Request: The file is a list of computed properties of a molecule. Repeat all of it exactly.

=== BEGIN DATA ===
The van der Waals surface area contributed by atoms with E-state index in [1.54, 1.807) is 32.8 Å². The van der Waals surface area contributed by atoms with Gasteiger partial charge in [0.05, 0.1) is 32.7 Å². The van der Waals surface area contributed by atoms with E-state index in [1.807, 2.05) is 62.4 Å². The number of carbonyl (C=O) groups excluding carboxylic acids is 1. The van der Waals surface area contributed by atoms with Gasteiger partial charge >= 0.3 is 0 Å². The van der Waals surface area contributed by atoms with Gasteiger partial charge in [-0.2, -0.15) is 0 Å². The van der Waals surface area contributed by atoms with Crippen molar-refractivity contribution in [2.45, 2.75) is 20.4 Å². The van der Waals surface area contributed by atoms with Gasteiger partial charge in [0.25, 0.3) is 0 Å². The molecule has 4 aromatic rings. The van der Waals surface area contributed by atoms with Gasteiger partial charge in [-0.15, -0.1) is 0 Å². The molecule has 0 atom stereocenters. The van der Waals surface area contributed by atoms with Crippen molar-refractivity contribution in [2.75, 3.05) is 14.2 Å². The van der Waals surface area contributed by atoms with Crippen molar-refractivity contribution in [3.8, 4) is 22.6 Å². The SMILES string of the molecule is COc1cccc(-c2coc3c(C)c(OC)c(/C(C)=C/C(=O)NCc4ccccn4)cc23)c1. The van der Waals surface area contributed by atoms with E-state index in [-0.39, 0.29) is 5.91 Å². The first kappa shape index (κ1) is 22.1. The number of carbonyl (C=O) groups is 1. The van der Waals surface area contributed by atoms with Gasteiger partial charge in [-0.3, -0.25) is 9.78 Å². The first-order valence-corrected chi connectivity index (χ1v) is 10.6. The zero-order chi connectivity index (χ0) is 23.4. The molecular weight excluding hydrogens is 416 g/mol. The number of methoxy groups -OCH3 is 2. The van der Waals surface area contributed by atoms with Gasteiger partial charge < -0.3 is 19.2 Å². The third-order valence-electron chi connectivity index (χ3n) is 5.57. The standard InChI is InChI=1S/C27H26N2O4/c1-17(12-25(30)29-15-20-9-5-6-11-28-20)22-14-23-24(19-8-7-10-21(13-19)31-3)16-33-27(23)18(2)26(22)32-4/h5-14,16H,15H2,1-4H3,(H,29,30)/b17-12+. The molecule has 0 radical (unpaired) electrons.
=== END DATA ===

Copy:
The van der Waals surface area contributed by atoms with E-state index in [1.54, 1.807) is 32.8 Å². The van der Waals surface area contributed by atoms with Gasteiger partial charge in [0.05, 0.1) is 32.7 Å². The van der Waals surface area contributed by atoms with E-state index in [1.807, 2.05) is 62.4 Å². The number of carbonyl (C=O) groups excluding carboxylic acids is 1. The van der Waals surface area contributed by atoms with Gasteiger partial charge >= 0.3 is 0 Å². The van der Waals surface area contributed by atoms with Gasteiger partial charge in [-0.2, -0.15) is 0 Å². The van der Waals surface area contributed by atoms with Crippen molar-refractivity contribution in [2.45, 2.75) is 20.4 Å². The van der Waals surface area contributed by atoms with Gasteiger partial charge in [0.25, 0.3) is 0 Å². The molecule has 4 aromatic rings. The van der Waals surface area contributed by atoms with Gasteiger partial charge in [-0.15, -0.1) is 0 Å². The molecule has 0 atom stereocenters. The van der Waals surface area contributed by atoms with Crippen molar-refractivity contribution in [2.75, 3.05) is 14.2 Å². The van der Waals surface area contributed by atoms with Crippen molar-refractivity contribution in [3.8, 4) is 22.6 Å². The SMILES string of the molecule is COc1cccc(-c2coc3c(C)c(OC)c(/C(C)=C/C(=O)NCc4ccccn4)cc23)c1. The van der Waals surface area contributed by atoms with E-state index in [-0.39, 0.29) is 5.91 Å². The first kappa shape index (κ1) is 22.1. The number of carbonyl (C=O) groups is 1. The van der Waals surface area contributed by atoms with Gasteiger partial charge in [-0.3, -0.25) is 9.78 Å². The first-order valence-corrected chi connectivity index (χ1v) is 10.6. The zero-order chi connectivity index (χ0) is 23.4. The molecular weight excluding hydrogens is 416 g/mol. The number of methoxy groups -OCH3 is 2. The van der Waals surface area contributed by atoms with Gasteiger partial charge < -0.3 is 19.2 Å². The third-order valence-electron chi connectivity index (χ3n) is 5.57. The standard InChI is InChI=1S/C27H26N2O4/c1-17(12-25(30)29-15-20-9-5-6-11-28-20)22-14-23-24(19-8-7-10-21(13-19)31-3)16-33-27(23)18(2)26(22)32-4/h5-14,16H,15H2,1-4H3,(H,29,30)/b17-12+. The molecule has 0 radical (unpaired) electrons.